expo 67 lounge

Mid-century fashion, vintage pop culture and retro cool... from Expo 67 and beyond.

4 August 2012

The Story Behind the Expo 67 Theme Song

In my years as an Expo 67 aficionado, I've always wondered why there were 2 different "official" Expo theme songs: one by Donald Lautrec and one by (my beloved) Michèle Richard.

Written by Stéphane Venne in the months leading up to Expo, "Un jour, un jour" ("Hey Friend, Say Friend" in English) was in fact the winning submission in a contest organized by the Expo 67 Corporation and Ms. Jacqueline Vézina, then-head of the "Festival du Disque", ancestor of the current "Gala de L'ADISQ".

During an Expo-related event last winter, Stéphane Venne himself discussed the competition, as well as the Donald Lautrec/Michèle Richard duality.

"I was 25 years old at the time," remembered Venne, "I had been writing songs for 10 years. I learned to write much like a young hockey player learns to play: by practice.  So by 1966, I knew what I was doing. But I was still relatively anonymous."

That year, he received a letter with a participation form for the Expo 67 theme song contest from his songwriter's guild.  Venne said he'd never forget the day he got his idea:

"At one point in 1966, the 'La Presse' newspaper published an artist's conception of Expo 67 on its front page.  It was a prettied-up image, à la Walt Disney, meant to give readers an impression of what the Expo site would be like. [...] The image was huge: from one edge of the page to another".  It was then that inspiration struck: "The islands, the water, the colors, at once in the city and just outside the city.  The shapes, the dream, the future"...

Stéphane Venne submitted his song during the last hour of the last day of the contest deadline, slipping it under the door at 5 minutes to 5pm.  This was before the advent of cassette tapes, so the songs were submitted as musical partitions: musical notes and lyrics on paper.  Jacqueline Vézina had hired professional singers with accompanying pianists to perform the submissions before judges.  One of these pianists was Paul Baillargeon, a fellow who worked with lyricist Pierre Letourneau, a good friend of Stéphane's.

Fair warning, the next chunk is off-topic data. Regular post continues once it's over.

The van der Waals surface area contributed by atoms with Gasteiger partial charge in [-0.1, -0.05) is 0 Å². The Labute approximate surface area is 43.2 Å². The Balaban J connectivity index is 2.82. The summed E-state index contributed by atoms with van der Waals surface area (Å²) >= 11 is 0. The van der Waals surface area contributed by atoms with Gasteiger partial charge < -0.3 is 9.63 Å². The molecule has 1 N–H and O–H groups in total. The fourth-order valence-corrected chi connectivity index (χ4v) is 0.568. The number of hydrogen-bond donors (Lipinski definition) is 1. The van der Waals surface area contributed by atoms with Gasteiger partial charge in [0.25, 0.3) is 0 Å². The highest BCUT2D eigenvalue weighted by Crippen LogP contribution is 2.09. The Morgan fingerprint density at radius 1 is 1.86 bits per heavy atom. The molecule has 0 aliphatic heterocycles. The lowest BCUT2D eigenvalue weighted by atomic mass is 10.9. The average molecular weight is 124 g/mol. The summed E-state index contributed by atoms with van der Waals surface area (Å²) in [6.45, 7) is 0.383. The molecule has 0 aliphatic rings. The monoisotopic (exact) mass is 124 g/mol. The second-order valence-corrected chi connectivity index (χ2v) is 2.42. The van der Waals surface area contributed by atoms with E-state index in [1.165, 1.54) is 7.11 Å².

When "Un jour, un jour" won out over the other 2,200 submissions, Letourneau knew immediately through Baillargeon and called Stéphane to tell him.  It was still a secret as the official announcement had not been made. "A few days before the official announcement, I knew," Venne admitted.

Donald Lautrec vs. Michèle Richard

A grand gala was organized by Radio-Canada to announce the winning theme song. Venne recalled the details:

"The director of this show, Maurice Dubois, had the habit of hiring Michèle Richard for all sorts of occasions and all sorts of reasons. I was not happy about this. I had a friend, [singer] Donald Lautrec, whose manager, Yvan Dufresne, I knew well. I called Dufresne a few days before the gala to confide in him: 'Yvan, I won the Expo song, the show is Sunday and you find that it would be fun if...' He understood immediately. The problem was: 'What do we do?' And the answer was: 'We work quickly, through the night, hiring musicians without telling them why, recording and manufacturing the records at full speed, so that they are in stores Monday morning after the Radio-Canada show...'"

This is how Donald Lautrec came to record the song, even though the Expo Corporation and Radio-Canada had chosen Michèle Richard...

On a side note, Montreal Mayor Jean Drapeau was reportedly unhappy that Stéphane Venne's original lyrics made no mention of "Montreal" or "Expo 67".  One of the major differences in Michèle Richard's recording versus Donald Lautrec's was the inclusion of an intro and outro where she sang: "Expo, Expo, à Montréal... Expo, Expo de '67... Expoooooo à Montréaaaaal!"

No need to ask which one I like best.  And you, Expo Lounge visitor? Which version do you prefer...? 

images: expo67.ncf.ca

The Stéphane Venne quotes were culled from a written French transcript sent to me by Yves Jasmin, translated and edited for clarity by yours truly.

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Blogger Michael Tobis said...

I love your blog and Expo 67, but I always disliked this awful song. Admittedly the English version was even more cloying (is there an MP3 of that?)

I just write to mention that my father was tickled by "hey friend say friend", which, though horribly unidiomatic English, apparently sounds like perfectly good Hungarian. (What it means, "hefen sefen"? he asked me. Are they singing in Hungarian?)

1:42 pm  

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